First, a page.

In our own parish the norm is Black but we sometimes use Violet. I have never seen White used.

[/quote]

The USCCB does not have any special "permission" for black to be used, for the simple reason that the use of black does not require any permission. The GIRM mentions black as a color that may be used at Masses for the dead. It is available to all.


#12

Violet is the universal norm, black is also a universal option that nobody has to request permission for.

White is allowed when a country has permission for it, although it is completely and utterly devoid of history in the West for funeral liturgies and I do not understand the message being sent by it outside of some Asian cultures. White is simply not a color of mourning in the West; it is not part of the Western psyche of death, although some would love its symbolism to be… I recall that in the past sometimes a sullen or ashen color was worn in some places in Europe, a greyish color, but this was always distinct from the bright and pure white of feasts and Marian days.


#13

[quote="YoungTradCath, post:12, topic:337350"]
Violet is the universal norm, black is also a universal option that nobody has to request permission for.

White is allowed when a country has permission for it, although it is completely and utterly devoid of history in the West for funeral liturgies and I do not understand the message being sent by it outside of some Asian cultures. White is simply not a color of mourning in the West; it is not part of the Western psyche of death, although some would love its symbolism to be.... I recall that in the past sometimes a sullen or ashen color was worn in some places in Europe, a greyish color, but this was always distinct from the bright and pure white of feasts and Marian days.

[/quote]

We are constantly told that if we truly believe we should not be mourning, we should be rejoicing that they're now with God, thus presuming that nobody goes anywhere but Heaven. Kind of makes you feel like a bad Catholic that you're sad you've lost your parent/sibling/best friend.


#14

[quote="Phemie, post:13, topic:337350"]
We are constantly told that if we truly believe we should not be mourning, we should be rejoicing that they're now with God, thus presuming that nobody goes anywhere but Heaven. Kind of makes you feel like a bad Catholic that you're sad you've lost your parent/sibling/best friend.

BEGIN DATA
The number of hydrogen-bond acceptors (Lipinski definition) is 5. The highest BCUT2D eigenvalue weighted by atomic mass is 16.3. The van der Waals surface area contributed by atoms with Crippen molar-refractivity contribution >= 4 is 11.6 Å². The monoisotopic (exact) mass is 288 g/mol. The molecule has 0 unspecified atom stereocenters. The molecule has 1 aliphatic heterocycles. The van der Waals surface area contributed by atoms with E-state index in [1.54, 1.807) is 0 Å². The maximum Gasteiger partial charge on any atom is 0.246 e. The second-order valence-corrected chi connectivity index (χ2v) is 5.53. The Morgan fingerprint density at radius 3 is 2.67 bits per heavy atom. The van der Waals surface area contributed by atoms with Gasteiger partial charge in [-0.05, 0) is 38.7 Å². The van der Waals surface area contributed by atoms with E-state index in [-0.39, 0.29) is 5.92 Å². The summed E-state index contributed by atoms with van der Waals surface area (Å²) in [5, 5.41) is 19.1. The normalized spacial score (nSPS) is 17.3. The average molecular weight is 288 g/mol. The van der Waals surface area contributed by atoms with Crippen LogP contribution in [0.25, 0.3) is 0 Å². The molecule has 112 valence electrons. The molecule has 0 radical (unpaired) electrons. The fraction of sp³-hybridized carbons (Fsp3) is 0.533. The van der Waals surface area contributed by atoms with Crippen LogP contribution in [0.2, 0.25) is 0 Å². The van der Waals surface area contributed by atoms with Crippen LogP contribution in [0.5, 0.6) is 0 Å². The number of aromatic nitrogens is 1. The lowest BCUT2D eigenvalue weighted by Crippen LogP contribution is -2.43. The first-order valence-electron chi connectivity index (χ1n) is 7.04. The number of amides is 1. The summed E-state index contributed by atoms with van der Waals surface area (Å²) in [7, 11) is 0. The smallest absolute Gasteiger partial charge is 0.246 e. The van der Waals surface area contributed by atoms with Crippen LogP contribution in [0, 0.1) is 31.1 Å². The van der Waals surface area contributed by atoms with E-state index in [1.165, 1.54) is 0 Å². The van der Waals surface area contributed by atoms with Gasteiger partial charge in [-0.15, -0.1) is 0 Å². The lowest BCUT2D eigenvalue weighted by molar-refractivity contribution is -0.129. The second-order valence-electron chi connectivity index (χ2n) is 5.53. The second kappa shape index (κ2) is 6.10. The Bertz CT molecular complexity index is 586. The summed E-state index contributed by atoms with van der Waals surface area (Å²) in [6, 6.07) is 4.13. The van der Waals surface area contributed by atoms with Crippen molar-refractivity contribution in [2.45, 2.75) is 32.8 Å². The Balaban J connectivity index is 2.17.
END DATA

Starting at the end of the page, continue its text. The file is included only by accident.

[/quote]

I don't understand, what do you mean?

Well, I don't think I believe the bold.


#15

I personally want black for my funeral.

I don't what everyone "celebrating my life," I'll be burning in purgatory! I need prayers.

They can use white for my beatification Mass.


#16

[quote="L_Marshall, post:15, topic:337350"]
I personally want black for my funeral.

I don't what everyone "celebrating my life," I'll be burning in purgatory! I need prayers.

They can use white for my beatification Mass.

[/quote]

:thumbsup:


#17

[quote="Phemie, post:13, topic:337350"]
We are constantly told that if we truly believe we should not be mourning, we should be rejoicing that they're now with God, thus presuming that nobody goes anywhere but Heaven. Kind of makes you feel like a bad Catholic that you're sad you've lost your parent/sibling/best friend.

[/quote]

We don't know that they are with God. The point of a requiem is to pray for their soul in the hope they are with God.

The only people we know are in Heaven, and as such with God, are the saints.


#18

Sorry, you are both correct. It is just the white that requires permission.

Mea culpa


#19

I would like to see black vestments being used for Good Friday in the OF.


#20

[quote="Stitch, post:19, topic:337350"]
I would like to see black vestments being used for Good Friday in the OF.

[/quote]

I only have my EF Ordo and Missal to hand. What colour is it in the OF?